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Peterbald Sphynx: pure wonder of Russian feline
Warm quivering body of a hairless cat, affectionate embrace is its slender legs, smart look and sparkling eyes – that’s what happiness should look like. Despite its eccentric look Petersburg sphinx conquers the hearts of more and more people. How could it be any other way? It is impossible to remain hard-hearted when such a fabulous and nicely purring creature is sitting next to you.
The absence of hair is a natural mutation, which can happen not only in cats, but also in some other animals. There are breeds of hairless guinea pigs, rabbits, dogs, mice and rats. Hairless cat is a gift of nature, and not a victim of insane genetics.
Peterbald Sphynx cats are the result of breeding work performed with several breeds of cats. Among those breeds there were Donskoy cat (or Don Sphynx), Siamese cats and Orientals. Breeders had a difficult task: to combine hairless Sphynx skin with grace and manners of Middle Eastern breeds representatives.
Today Peterbald breed is still developing and striving for perfection. The breed is already recognized by CFF, FIFe and WCI; mating with cats of Middle Eastern breeds is still permissible, while mating with Don Sphynx is already banned.
The breed is named by O. Mironova by association with the monument to Peter I. The sculptor portrayed the great king in a grotesque style being absolutely bald. The name of the breed has a profound meaning: these cats are majestic, but not arrogant, not indifferent to others. Kings should behave exactly like that, shouldn’t they?
Peterbald cats are very nicely and harmoniously composed. All the parts of the body look as if they were “collected” in one mosaic of extraordinary beauty – the creation of skilled breeders.
Some experts say: “True Peterbald cats look just like Siamese; the only difference is that they are hairless.” The breed standard proves this point of view. The descriptions of these two breeds are similar in many respects: the cats look very light, graceful and slender – “stretched”, but not fragile.
The legs are long and muscular; the tail is very long, tapering towards the tip and straight (without creases). In profile Peterbald Sphynx also reminds an Oriental or Siamese: the line from forehead to nose is smooth and slightly convex. The ears are large, but not as broad based as in Canadian Sphynx cats. The eyes should be almond-shaped and slightly slanted.
All Peterbalds are divided into three types according to the amount of coat covering and its quality: brush coat cats, flock cats and bald cats. You can choose any while looking for a pet. All of them participate in breeding equally, but at exhibitions, many experts prefer completely hairless animals.
- Brush coat cats have short crimped hair that may be present on the back, muzzle, forehead, legs and tail. Whiskers can be almost normal or a bit “wavy.”
- Flock cats – the skin is covered with short velvety, almost invisible fluff. Whiskers are thin and look a bit “broken off.” Some people don’t like completely hairless cats, but may adore flock ones.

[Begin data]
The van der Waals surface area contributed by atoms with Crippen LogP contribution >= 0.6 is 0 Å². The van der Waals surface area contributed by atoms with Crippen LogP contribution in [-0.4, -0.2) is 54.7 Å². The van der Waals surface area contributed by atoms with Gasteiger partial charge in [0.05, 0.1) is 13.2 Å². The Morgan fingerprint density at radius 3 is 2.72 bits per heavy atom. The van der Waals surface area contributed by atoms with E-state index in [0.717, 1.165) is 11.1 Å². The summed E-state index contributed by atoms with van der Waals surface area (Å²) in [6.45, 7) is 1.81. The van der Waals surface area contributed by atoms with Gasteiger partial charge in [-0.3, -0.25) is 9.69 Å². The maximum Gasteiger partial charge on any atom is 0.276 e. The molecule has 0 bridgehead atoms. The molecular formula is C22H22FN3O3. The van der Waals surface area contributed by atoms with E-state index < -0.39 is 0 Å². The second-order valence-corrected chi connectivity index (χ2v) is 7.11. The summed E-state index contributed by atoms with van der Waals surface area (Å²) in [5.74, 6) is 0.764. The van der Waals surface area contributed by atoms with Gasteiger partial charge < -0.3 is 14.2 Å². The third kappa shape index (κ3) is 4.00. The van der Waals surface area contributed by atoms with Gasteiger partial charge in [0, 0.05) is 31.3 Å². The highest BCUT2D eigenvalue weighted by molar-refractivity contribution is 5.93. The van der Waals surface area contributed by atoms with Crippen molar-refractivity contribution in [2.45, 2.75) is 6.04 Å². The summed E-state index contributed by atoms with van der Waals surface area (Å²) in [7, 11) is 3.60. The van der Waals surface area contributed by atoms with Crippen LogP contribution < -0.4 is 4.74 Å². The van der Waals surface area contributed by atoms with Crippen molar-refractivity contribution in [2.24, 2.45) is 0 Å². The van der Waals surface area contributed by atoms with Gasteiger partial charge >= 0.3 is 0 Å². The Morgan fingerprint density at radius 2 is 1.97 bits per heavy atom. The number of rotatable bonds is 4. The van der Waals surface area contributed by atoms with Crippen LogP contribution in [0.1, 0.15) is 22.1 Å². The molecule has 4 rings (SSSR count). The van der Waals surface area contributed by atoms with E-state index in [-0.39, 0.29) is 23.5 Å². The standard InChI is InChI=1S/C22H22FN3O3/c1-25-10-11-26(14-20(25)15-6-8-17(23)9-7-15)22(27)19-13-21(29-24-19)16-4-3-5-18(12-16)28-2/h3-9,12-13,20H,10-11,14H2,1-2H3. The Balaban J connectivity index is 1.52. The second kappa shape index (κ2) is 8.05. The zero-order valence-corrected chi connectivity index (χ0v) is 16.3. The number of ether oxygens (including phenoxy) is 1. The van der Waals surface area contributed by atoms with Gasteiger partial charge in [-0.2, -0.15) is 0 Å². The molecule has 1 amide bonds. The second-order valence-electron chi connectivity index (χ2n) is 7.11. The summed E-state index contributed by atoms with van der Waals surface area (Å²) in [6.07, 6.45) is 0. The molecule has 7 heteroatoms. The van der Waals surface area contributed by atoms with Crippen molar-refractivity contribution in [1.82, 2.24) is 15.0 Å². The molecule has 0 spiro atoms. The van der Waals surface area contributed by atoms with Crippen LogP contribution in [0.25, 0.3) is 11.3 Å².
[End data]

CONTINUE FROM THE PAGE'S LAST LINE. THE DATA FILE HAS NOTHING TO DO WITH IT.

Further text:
- Bald cats – completely hairless Peterbald Sphynx. They have no coat, and the skin feels like warm plastic. These cats don’t have whiskers at all.
The skin of a Peterbald Sphynx is slightly thinner than of a Canadian Sphynx. Head and legs should be a bit “wrinkled.” Skin color as well as eye color can be any.
It is interesting that Peterbald kittens can be born with a kind of coat, but they may lose it with age. In rare cases it may happen vice versa: short hairs suddenly start growing in hairless cats. You should consult a competent breeder to find out what metamorphosis (if any) may happen in this particular kitten.
From their ancestors from the Middle East Peterbald cats inherited curiosity, mobility and playfulness. These cat are active participants in everything that is going on, it’s not enough for them to watch what is happening, but they want interaction and participation. They get along well with children, interested in communicating with animals and they don’t mind contacts with family friends.
Peterbalds haven’t inherited the character of Siamese cats, their manners differ a bit. In general hairless animals need warmth much more than cats with fluffy coats. Initially kitten is constantly looking for a contact with a human to keep warm: snuggles down on the owner’s knees, hugs and moves its little body as close as possible. Such contacts bring spiritual closeness – the kitten grows sociable and trusting, it doesn’t enjoy loneliness and neglect from its owner.
Housing and care
In order to keep a Peterbald active and healthy, it should be provided with enough space for games and activities. The space should be organized so that the pet can run, jump and climb vertical surfaces without risk of getting injured.
In general taking care of these cats isn’t complicated. They are smart, quickly learn the rules of etiquette and aren’t likely to be naughty in the owner’s absence.
Delicate skin of Peterbalds requires regular but simple care: bathing once in a fortnight or once in three weeks and using light moisturizing creams when it is necessary. It is important to keep the temperature regime: overheating and overcooling is equally dangerous for these cats, they are sensitive to drafts and sudden changes in temperature.
Peterbald cats are long-living and get sick rarely. Representatives of this breed have a good health and strong immunity. However, from Siamese and Orientals they inherited predisposition to some genetic disorder, so it is advisable to choose a Peterbald kitten only at a professional nursery.
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